aerial view of Juneau

John Elk / Getty Images

"For me, it was Juneau, Alaska. Low visibility, high winds, ocean, and mountains on all four sides all mixed into one. Prior to about 1980, the approach was just a few hundred feet above a mountain peak." —Jan Zumwalt

"Juneau, Alaska is pretty scary. There’s this big honkin’ mountain at the end of the runway. You land going one way and fly out going the other." —Rik Elswit

5. Innsbruck Airport, Austria

view of Innsbruck, Austria

Alex0208 / Getty Images/iStockphoto

"Innsbruck, Austria, is in a mountain valley. It isn’t serviced by very large aircraft, but it scares the buggery out of me." —Ben Archibald

6. Lake Tahoe Airport, California, USA

aerial view of Tahoe

Randy Miramontez / Getty Images/iStockphoto

"South Lake Tahoe Airport, California. If you’re attempting to land and have to make a missed approach or taking off heading south (view is to the south), you’ll obviously have to do some serious climbing to avoid running into the nearby mountains. I was the navigator on a C-141 that made a touch-and-go in just this direction, and the pilot was not anticipating the elevation increasing so rapidly, so I had to give him some very quick vectoring to make it out safely." —Leonard Carter

"Well, the Lake Tahoe Airport is pretty bad. I would never land there because there is a much safer airport not far away, which is called Douglas County Airport. Flying into Lake Tahoe is like flying into a toilet bowl. Flying out of Lake Tahoe is like flying out of a toilet bowl. However, there may be some pilots who like the challenge of difficult airports." —Douglas Noble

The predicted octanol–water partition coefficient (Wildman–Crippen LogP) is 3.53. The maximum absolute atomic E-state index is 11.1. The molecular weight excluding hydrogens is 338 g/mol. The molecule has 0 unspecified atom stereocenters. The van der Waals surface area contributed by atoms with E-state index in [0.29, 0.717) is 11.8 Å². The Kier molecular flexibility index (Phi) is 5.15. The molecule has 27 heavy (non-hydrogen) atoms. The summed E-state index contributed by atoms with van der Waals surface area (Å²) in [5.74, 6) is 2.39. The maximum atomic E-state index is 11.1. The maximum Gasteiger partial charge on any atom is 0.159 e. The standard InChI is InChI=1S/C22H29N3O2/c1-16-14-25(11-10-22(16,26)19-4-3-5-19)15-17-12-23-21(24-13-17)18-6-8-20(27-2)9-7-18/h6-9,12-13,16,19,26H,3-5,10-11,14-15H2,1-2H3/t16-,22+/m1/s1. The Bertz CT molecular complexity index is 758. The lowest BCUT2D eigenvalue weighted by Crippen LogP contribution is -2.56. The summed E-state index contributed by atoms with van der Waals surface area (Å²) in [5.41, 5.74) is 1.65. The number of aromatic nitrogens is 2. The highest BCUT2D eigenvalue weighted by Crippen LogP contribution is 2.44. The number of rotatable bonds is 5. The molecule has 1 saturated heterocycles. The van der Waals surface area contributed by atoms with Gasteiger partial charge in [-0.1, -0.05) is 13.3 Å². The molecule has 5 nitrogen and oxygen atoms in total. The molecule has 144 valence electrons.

7. National Airport, Washington, DC, USA

an airplane parked at the airport

Dlitch / Getty Images/iStockphoto

"I’m always alert when we operate at DCA, National Airport in Washington, DC. The river visual approach isn’t particularly dangerous, but any deviation gets you into restricted airspace, and the consequences are embarrassing and newsworthy. I always pay a lot of attention there." —Randy Duncan

8. San Diego Airport, California, USA

aerial view of San Diego airport

Don Bartletti / Los Angeles Times via Getty Images

"It’s not the worst in the world by far. But Lindbergh Field, the international airport in San Diego in Southern California is one that will make sure that the pilots stay awake on final approach. We’ve got hills 200 feet high within a mile of both ends of the one and only runway with no possibility of aligning it any differently.